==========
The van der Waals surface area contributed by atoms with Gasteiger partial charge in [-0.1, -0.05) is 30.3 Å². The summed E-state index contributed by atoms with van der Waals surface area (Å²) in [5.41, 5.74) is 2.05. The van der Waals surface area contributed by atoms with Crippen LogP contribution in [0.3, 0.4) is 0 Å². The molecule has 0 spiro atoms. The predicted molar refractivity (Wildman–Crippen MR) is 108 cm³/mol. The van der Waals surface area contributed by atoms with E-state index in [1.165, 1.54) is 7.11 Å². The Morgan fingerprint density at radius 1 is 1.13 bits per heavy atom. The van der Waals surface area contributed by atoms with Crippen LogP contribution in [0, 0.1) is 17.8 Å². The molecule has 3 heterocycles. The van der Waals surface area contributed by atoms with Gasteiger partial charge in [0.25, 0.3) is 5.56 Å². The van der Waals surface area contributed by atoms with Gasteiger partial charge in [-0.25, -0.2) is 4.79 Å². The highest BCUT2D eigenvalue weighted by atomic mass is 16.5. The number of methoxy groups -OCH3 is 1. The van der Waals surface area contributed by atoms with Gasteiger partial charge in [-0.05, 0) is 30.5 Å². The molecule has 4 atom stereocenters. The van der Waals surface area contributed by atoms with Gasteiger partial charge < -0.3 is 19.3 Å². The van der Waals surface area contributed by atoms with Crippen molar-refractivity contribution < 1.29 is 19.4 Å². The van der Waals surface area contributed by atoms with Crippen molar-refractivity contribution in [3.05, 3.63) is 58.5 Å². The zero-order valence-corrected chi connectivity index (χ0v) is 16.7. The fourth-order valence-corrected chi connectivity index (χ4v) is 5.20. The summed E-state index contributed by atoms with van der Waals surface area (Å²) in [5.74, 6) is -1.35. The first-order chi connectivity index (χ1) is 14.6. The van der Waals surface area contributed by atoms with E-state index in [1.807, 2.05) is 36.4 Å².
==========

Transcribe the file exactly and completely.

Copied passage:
The van der Waals surface area contributed by atoms with Gasteiger partial charge in [-0.1, -0.05) is 30.3 Å². The summed E-state index contributed by atoms with van der Waals surface area (Å²) in [5.41, 5.74) is 2.05. The van der Waals surface area contributed by atoms with Crippen LogP contribution in [0.3, 0.4) is 0 Å². The molecule has 0 spiro atoms. The predicted molar refractivity (Wildman–Crippen MR) is 108 cm³/mol. The van der Waals surface area contributed by atoms with E-state index in [1.165, 1.54) is 7.11 Å². The Morgan fingerprint density at radius 1 is 1.13 bits per heavy atom. The van der Waals surface area contributed by atoms with Crippen LogP contribution in [0, 0.1) is 17.8 Å². The molecule has 3 heterocycles. The van der Waals surface area contributed by atoms with Gasteiger partial charge in [0.25, 0.3) is 5.56 Å². The van der Waals surface area contributed by atoms with Gasteiger partial charge in [-0.25, -0.2) is 4.79 Å². The highest BCUT2D eigenvalue weighted by atomic mass is 16.5. The number of methoxy groups -OCH3 is 1. The van der Waals surface area contributed by atoms with Gasteiger partial charge in [-0.05, 0) is 30.5 Å². The molecule has 4 atom stereocenters. The van der Waals surface area contributed by atoms with Gasteiger partial charge < -0.3 is 19.3 Å². The van der Waals surface area contributed by atoms with Crippen molar-refractivity contribution < 1.29 is 19.4 Å². The van der Waals surface area contributed by atoms with Crippen molar-refractivity contribution in [3.05, 3.63) is 58.5 Å². The zero-order valence-corrected chi connectivity index (χ0v) is 16.7. The fourth-order valence-corrected chi connectivity index (χ4v) is 5.20. The summed E-state index contributed by atoms with van der Waals surface area (Å²) in [5.74, 6) is -1.35. The first-order chi connectivity index (χ1) is 14.6. The van der Waals surface area contributed by atoms with E-state index in [1.807, 2.05) is 36.4 Å².